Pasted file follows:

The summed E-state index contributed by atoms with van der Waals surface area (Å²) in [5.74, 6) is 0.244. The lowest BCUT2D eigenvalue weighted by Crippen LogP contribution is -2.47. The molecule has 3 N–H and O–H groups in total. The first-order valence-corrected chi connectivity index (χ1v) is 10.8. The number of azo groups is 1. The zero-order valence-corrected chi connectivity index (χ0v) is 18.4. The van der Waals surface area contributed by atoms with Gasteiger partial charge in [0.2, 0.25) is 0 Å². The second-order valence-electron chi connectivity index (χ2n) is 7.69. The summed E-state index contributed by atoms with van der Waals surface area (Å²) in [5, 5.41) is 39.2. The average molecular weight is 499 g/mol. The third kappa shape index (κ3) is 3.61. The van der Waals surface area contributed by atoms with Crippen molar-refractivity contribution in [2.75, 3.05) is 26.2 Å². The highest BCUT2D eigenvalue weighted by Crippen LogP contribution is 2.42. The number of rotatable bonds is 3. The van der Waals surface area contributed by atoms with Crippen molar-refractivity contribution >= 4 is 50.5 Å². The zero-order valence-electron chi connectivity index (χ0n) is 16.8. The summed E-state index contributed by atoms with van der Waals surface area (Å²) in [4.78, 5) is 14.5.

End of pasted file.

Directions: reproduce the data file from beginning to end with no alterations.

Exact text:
The summed E-state index contributed by atoms with van der Waals surface area (Å²) in [5.74, 6) is 0.244. The lowest BCUT2D eigenvalue weighted by Crippen LogP contribution is -2.47. The molecule has 3 N–H and O–H groups in total. The first-order valence-corrected chi connectivity index (χ1v) is 10.8. The number of azo groups is 1. The zero-order valence-corrected chi connectivity index (χ0v) is 18.4. The van der Waals surface area contributed by atoms with Gasteiger partial charge in [0.2, 0.25) is 0 Å². The second-order valence-electron chi connectivity index (χ2n) is 7.69. The summed E-state index contributed by atoms with van der Waals surface area (Å²) in [5, 5.41) is 39.2. The average molecular weight is 499 g/mol. The third kappa shape index (κ3) is 3.61. The van der Waals surface area contributed by atoms with Crippen molar-refractivity contribution in [2.75, 3.05) is 26.2 Å². The highest BCUT2D eigenvalue weighted by Crippen LogP contribution is 2.42. The number of rotatable bonds is 3. The van der Waals surface area contributed by atoms with Crippen molar-refractivity contribution >= 4 is 50.5 Å². The zero-order valence-electron chi connectivity index (χ0n) is 16.8. The summed E-state index contributed by atoms with van der Waals surface area (Å²) in [4.78, 5) is 14.5.